Literature context: olyclonal RRID:AB_260795 1:2000
Many neurological diseases including major depression and schizophrenia manifest as dysfunction of the GABAergic system within the cingulate cortex. However, relatively little is known about the properties of GABAergic interneurons in the cingulate cortex. Therefore, we investigated the neurochemical properties of GABAergic interneurons in the cingulate cortex of FVB-Tg(GadGFP)45704Swn/J mice expressing green fluorescent protein (GFP) in a subset of GABAergic interneurons (GFP-expressing inhibitory interneurons [GINs]) by means of immunocytochemical and design-based stereologic techniques. We found that GINs represent around 12% of all GABAergic interneurons in the cingulate cortex. In contrast to other neocortical areas, GINs were only found in cortical layers II and III. More than 98% of GINs coexpressed the neuropeptide somatostatin (SOM), but only 50% of all SOM + neurons were GINs. By analyzing the expression of calretinin (CR), calbindin (CB), parvalbumin, and various neuropeptides, we identified several distinct GIN subgroups. In particular, we observed coexpression of SOM with CR and CB. In addition, we found neuropeptide Y expression almost exclusively in those GINs that coexpressed SOM and CR. Thus, with respect to the expression of calcium-binding proteins and neuropeptides, GINs are surprisingly heterogeneous in the mouse cingulate cortex, and the minority of GINs express only one marker protein or peptide. Furthermore, our observation of overlap between the SOM + and CR + interneuron population was in contrast to earlier findings of non-overlapping SOM + and CR + interneuron populations in the human cortex. This might indicate that findings in mouse models of neuropsychiatric diseases may not be directly transferred to human patients. J. Comp. Neurol. 524:2281-2299, 2016. © 2015 Wiley Periodicals, Inc.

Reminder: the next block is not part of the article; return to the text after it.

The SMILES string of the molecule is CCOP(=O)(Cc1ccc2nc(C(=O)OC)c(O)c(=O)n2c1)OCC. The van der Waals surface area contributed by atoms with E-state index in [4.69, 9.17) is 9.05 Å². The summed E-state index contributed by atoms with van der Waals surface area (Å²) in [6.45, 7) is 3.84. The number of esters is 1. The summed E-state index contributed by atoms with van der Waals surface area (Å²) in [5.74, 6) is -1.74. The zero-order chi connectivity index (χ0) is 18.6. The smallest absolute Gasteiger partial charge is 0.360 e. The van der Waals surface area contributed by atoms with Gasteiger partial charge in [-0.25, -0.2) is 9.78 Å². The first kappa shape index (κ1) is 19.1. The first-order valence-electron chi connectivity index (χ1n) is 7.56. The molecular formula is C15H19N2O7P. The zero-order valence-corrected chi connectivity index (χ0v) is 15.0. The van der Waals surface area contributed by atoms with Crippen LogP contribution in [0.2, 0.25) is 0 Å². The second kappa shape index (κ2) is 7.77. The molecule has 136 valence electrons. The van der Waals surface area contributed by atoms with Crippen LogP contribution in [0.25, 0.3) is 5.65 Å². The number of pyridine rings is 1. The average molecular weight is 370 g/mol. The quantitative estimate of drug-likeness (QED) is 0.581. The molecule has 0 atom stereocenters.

Literature context: # N7155, RRID:AB_260795 21.5
Profound inhibitory control exerted on midbrain dopaminergic neurons by the lateral habenula (LHb), which has mainly excitatory outputs, is mediated by the GABAergic rostromedial tegmental nucleus (RMTg), which strongly innervates dopaminergic neurons in the ventral midbrain. Early reports indicated that the afferent connections of the RMTg, excepting its very strong LHb inputs, do not differ appreciably from those of the ventral tegmental area (VTA). Presumably, however, the RMTg contributes more to behavioral synthesis than to simply invert the valence of the excitatory signal coming from the LHb. Therefore, the present study was done to directly compare the inputs to the RMTg and VTA and, in deference to its substantial involvement with this circuitry, the LHb was also included in the comparison. Data indicated that, while the afferents of the RMTg, VTA, and LHb do originate within the same large pool of central nervous system (CNS) structures, each is also related to structures that project more strongly to it than to the others. The VTA gets robust input from ventral striatopallidum and extended amygdala, whereas RMTg biased inputs arise in structures with a more direct impact on motor function, such as deep layers of the contralateral superior colliculus, deep cerebellar and several brainstem nuclei, and, via a relay in the LHb, the entopeduncular nucleus. Input from the ventral pallidal-lateral preoptic-lateral hypothalamus continuum is strong in the RMTg and VTA and dominant in the LHb. Axon collateralization was also investigated, providing additional insights into the organization of the circuitry of this important triad of structures.
Literature context: O, N7155; lot no. 099K4770RRID: AB_260795Rabbit polyclonal1:5,000(2.78 Âµg